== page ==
Sex and Advertising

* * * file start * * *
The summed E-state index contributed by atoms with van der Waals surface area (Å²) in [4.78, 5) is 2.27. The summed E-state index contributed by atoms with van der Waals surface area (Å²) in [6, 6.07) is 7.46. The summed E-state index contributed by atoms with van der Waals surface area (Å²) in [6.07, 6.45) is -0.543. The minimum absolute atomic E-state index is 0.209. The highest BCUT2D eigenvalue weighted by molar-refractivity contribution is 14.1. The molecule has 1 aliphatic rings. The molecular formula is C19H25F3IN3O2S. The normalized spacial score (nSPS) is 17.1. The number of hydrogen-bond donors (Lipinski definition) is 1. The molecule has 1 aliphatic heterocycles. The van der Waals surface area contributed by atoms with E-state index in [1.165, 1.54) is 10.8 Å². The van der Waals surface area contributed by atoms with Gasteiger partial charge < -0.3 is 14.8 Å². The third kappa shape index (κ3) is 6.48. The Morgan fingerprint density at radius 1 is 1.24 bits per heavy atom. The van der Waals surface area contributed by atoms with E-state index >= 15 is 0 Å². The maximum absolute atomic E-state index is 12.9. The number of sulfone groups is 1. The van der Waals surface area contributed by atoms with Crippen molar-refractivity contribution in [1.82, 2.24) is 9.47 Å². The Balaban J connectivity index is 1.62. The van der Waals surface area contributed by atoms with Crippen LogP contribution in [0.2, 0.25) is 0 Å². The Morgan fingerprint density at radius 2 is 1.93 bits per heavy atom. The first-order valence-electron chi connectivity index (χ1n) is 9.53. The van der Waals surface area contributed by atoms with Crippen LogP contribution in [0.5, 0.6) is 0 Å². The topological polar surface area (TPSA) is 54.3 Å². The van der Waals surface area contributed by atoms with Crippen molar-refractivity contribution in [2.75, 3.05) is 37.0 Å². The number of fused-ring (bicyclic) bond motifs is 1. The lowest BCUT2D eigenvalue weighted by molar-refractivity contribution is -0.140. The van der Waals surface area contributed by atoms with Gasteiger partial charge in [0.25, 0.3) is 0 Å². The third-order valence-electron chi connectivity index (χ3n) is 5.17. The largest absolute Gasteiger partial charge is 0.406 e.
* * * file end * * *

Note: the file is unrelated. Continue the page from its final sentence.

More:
It’s often been said that “you never get a second chance to make a first impression”. Nowhere is this statement more powerful than the mainstream media’s ability to use the “erotic approach” in advertising. We live in an age where we are inundated by media imagery on a 24/7 basis. Thus, creating that magical first impression in a 15- 30 second ad is critical as to whether a product is viewed by audiences in a powerful enough way to lead them to purchase it. The goals in that short time span of a TV ad, for example, are to paint a picture through visual imagery and sound that gets and holds ones attention, provoke a state of arousal and achieve a desired response. One recent ad I have seen repeatedly that inspires my imagination and spurs my fantasies is one that depicts carefree, sexy, attractive couples romping on a white sandy beach with enveloping blue skies, enjoying a loving embrace. The music is a lively, catchy tune whose lyrics sing,” It’s better in the Bahamas”. The use of double entendre certainly worked for me as I found myself singing the ad’s jingle periodically during the day without thinking. The viewer is left with a definitive message of fun, sun and passion which can prompt the stodgiest of us to abandon work and other responsibilities for a more glorious journey. It is part of a growing trend of “escape advertising” using subtle erotic images. We want to act on the fantasy, immediately jump on a plane and head to the islands for a week of excitement. In short, this is what constitutes a successful ad in the “biz” as they say. Remnants of early advertising have been found in ancient Egypt where papyrus was used to depict a sales pitch. Flyers were used in ancient Rome to advertise upcoming gladiator matches. Sexual content containing powerful innuendos and erotic imagery have been used for many years in a myriad of media formats to induce attraction to products and services. In the 1850’s advertisers learned that attractive women could sell a brand in ways that nothing else could do successfully. For example, since tobacco was almost always used by men at that time, well endowed women draped in erotic attire were used in cigarette ads that allowed men to fantasize about undressing them. By buying specific brands of cigarettes, men identified with the women who presented a brand of sexual excitement. One tobacco company even placed cards of sexy women inside the packs as men clamored to collect a whole set of these daringly photographed women. The most powerful communication in mainstream ads appears to be successfully accomplished through body language, attractiveness and erotic poses of the models, a few well chosen implicit phrases, facial expressions and the type of clothing worn or the lack thereof. The messages touch our core erotic desires. Viewers are drawn in and mesmerized by ads that promise or even hint at successfully getting “the girl” or “the man “depending on the target audience. Fragrances, clothing and alcohol have always been associated with more openly erotic images. Fragrances conjure up fantasies of being potential aphrodisiacs. For example, when a man sees an ad for a certain after shave that portrays him surrounded by gorgeous and sexy women the message is” If you buy this cologne , women like this will want to have sex with you too”. Another major ad included a very attractive women looking longingly into a young man’s eyes with the tag line” All my men wear English Leather, or they wear nothing at all.” No wonder this ad boosted sales by astronomical figures. Research has shown repeatedly that we respond most to the basic instincts of self-preservation, hunger, fear, anger, sex and sex is second only to self-preservation. Psychologists know that sexual desire and arousal is extremely powerful in moving a person forward in pursuit of the desired object. Since by all estimates the average person is exposed to over 1,500 ads per day from all mainstream venues, i.e. magazines, newspaper ads, billboards, television and the internet is it any wonder that “sex sells” in all of these venues? The masters of television commercials learned early on that the hint of providing a more exciting sexual lifestyle could promote anything from jeans to shampoo and everything in between. Calvin Klein was one such master at this craft in both mainstream television commercials and print ads. He pushed the envelope in the area of nudity and erotica to new heights making CK the most popular name in fashion. In 1980 he introduced perhaps the most controversial and memorable ad in history starring a fifteen year old Brooke Shields in a most provocatively limber pose uttering the line,” You know what comes between me and my Calvins? Nothing”. For the first time, ads such as these hit mainstream magazines such as Vogue, Harper’s Bazaar and Cosmopolitan. The floodgates opened and paved the way for companies such as Victoria Secret to feature chic supermodels in sexy lingerie. Their Super Bowl commercials and web-based fashion shows have tied up online traffic for hours after a spot is run. Between Calvin Klein and Victoria Secret they rack up over $17 billion in yearly profits. Put simply, nudity and partially clad beautiful people turn other people on, and arouse their deepest desires prompting them to spend money on those “must have” brands, even in a tumultuous economy. Advertising methods have and will continue to capitalize on our yearning for social acceptance, the desire to be beautiful and a glimmer of hope that we, too, can be sexy. The media portrays an ideal image of beauty and allows people to escape reality for just a moment……providing just enough of a promise of eternal youth, glamour and intoxicating sexual freedom to spark us to new heights of fantasy fulfillment in the making. Is it any wonder that Hollywood is known as the place where dreams are made?